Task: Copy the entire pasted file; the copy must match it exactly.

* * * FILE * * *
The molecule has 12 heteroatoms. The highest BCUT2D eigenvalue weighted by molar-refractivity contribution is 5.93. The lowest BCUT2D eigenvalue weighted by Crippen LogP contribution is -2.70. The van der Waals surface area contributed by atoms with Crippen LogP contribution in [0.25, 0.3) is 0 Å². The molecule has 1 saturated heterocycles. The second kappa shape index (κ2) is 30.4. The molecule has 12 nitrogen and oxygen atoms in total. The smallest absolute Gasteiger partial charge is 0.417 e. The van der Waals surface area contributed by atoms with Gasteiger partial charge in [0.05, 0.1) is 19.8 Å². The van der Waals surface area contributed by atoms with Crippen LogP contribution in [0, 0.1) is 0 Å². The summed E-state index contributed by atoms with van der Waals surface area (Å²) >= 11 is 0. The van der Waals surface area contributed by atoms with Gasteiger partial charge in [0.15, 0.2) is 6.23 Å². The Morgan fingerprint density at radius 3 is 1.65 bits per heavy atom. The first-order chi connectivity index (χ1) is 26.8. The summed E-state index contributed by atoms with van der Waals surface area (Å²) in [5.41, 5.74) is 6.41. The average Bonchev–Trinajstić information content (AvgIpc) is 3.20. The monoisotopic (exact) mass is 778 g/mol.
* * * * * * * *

The molecule has 12 heteroatoms. The highest BCUT2D eigenvalue weighted by molar-refractivity contribution is 5.93. The lowest BCUT2D eigenvalue weighted by Crippen LogP contribution is -2.70. The van der Waals surface area contributed by atoms with Crippen LogP contribution in [0.25, 0.3) is 0 Å². The molecule has 1 saturated heterocycles. The second kappa shape index (κ2) is 30.4. The molecule has 12 nitrogen and oxygen atoms in total. The smallest absolute Gasteiger partial charge is 0.417 e. The van der Waals surface area contributed by atoms with Gasteiger partial charge in [0.05, 0.1) is 19.8 Å². The van der Waals surface area contributed by atoms with Crippen LogP contribution in [0, 0.1) is 0 Å². The summed E-state index contributed by atoms with van der Waals surface area (Å²) >= 11 is 0. The van der Waals surface area contributed by atoms with Gasteiger partial charge in [0.15, 0.2) is 6.23 Å². The Morgan fingerprint density at radius 3 is 1.65 bits per heavy atom. The first-order chi connectivity index (χ1) is 26.8. The summed E-state index contributed by atoms with van der Waals surface area (Å²) in [5.41, 5.74) is 6.41. The average Bonchev–Trinajstić information content (AvgIpc) is 3.20. The monoisotopic (exact) mass is 778 g/mol.